Posted by on Feb 23, 2018 in Blog, Diabetes mellitus | 2 comments

Insulin was first extracted from cattle and pig pancreas.  It took 8,000 pounds of pancreas from 23,500 insulin replacement therapyanimals to make one pound of insulin. In 1978, Eli Lilly needed 56 million animals to meet the US demand for insulin.

Everything changed when, Genentech used recombinant DNA technology to create synthetic human insulin (now called human insulin). The process involves placing the human gene that creates insulin in a plasmid loop of bacteria DNA.  This is placed in bacteria. The bacterium are placed in a vat and allowed to ferment to create insulin and finally, the insulin is purified.

In 1982, the FDA approved synthetic human insulin.  Eli Lilly was marketing it under the name Humulin by 1983.

Though synthetic human insulin is chemically identical to natural insulin, it has several drawbacks.  When it is injected under the skin it clumps. This clumping affects absorption.

insulin replacement therapy These drawbacks led to the production of analogs. In a process similar to the one Genentech used, researchers create an insulin that is altered slightly to maximize absorption, distribution, metabolism and excretion. In 1996, Eli Lilly produced the first insulin analog called Humolog.

Insulin Replacement Therapy

Insulin helps the cells of your body absorb glucose from the blood. The goal of insulin replacement therapy is to simulate what a healthy pancreas does.

How does a health pancreas work?  A healthy pancreas maintains blood sugars overnight and between meals between 60-100mg/dl. After meals or snacks, it keeps blood sugar at 140 mg/dl or less. It does this by continuously releasing low levels of insulin all the time and large bursts of insulin at mealtimes.

Insulin released from the pancreas into the blood stream affects cells for about 1 ½ hours. Insulin also stimulates the liver to store glucose as glycogen in both the liver and in muscles.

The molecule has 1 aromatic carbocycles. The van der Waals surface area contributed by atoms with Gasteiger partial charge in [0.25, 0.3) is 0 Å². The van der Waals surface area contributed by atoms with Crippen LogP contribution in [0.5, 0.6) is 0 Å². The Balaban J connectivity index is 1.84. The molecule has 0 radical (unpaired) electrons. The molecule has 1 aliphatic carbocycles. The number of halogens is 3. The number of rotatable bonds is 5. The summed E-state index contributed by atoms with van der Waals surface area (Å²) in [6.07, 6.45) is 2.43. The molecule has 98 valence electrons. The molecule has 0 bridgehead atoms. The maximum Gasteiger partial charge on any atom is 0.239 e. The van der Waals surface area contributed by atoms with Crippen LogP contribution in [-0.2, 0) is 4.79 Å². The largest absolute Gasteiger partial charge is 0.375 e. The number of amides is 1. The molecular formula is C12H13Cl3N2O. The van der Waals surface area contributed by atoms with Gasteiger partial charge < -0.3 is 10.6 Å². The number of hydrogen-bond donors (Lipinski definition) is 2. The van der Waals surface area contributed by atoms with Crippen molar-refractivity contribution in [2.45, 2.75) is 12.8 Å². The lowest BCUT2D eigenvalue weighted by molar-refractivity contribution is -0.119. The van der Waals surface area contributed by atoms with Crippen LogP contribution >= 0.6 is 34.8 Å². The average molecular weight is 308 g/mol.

Cells of the brain and heart are in constant need of glucose. If the blood glucose levels drop too low signals are sent to the pancreas to release another chemical called glucagon. Glucagon acts on the liver to turn glycogen back into glucose. Glucagon also starts the break down of proteins and stored fat into glucose.

When fat is converted to glucose, ketones are released into the blood causing the blood to become acidic. Blood sugar rises and the extra glucose ends up in the urine. Excessive urination occurs with a loss of potassium and other salts. Dehydration results.

For someone with insulin-dependent diabetes, skipping meals or taking less insulin (as when people feel forced to ration their insulin because of its high price see  What’s Going On With the Price of Insulin #Insulin4All), diabetic ketoacidosis (DKA) can occur.  In My Brother Died of DKA, Katie Leslie shares how her brother died from this severe, life-threatening complication.

Basal insulin

Insulins are classified by how quickly they start to act, when they have their greatest effect after they are injected and how long they act in the body. The background insulin that people with insulin-dependent diabetes use is called basal insulin.  For insulin replacement therapy, people with diabetes must inject long-acting insulin once or twice per day. Insulin glargine, insulin detmir (analogs) and NPH Human insulin are three long acting insulins on the market. They last between 12 and 24 hours.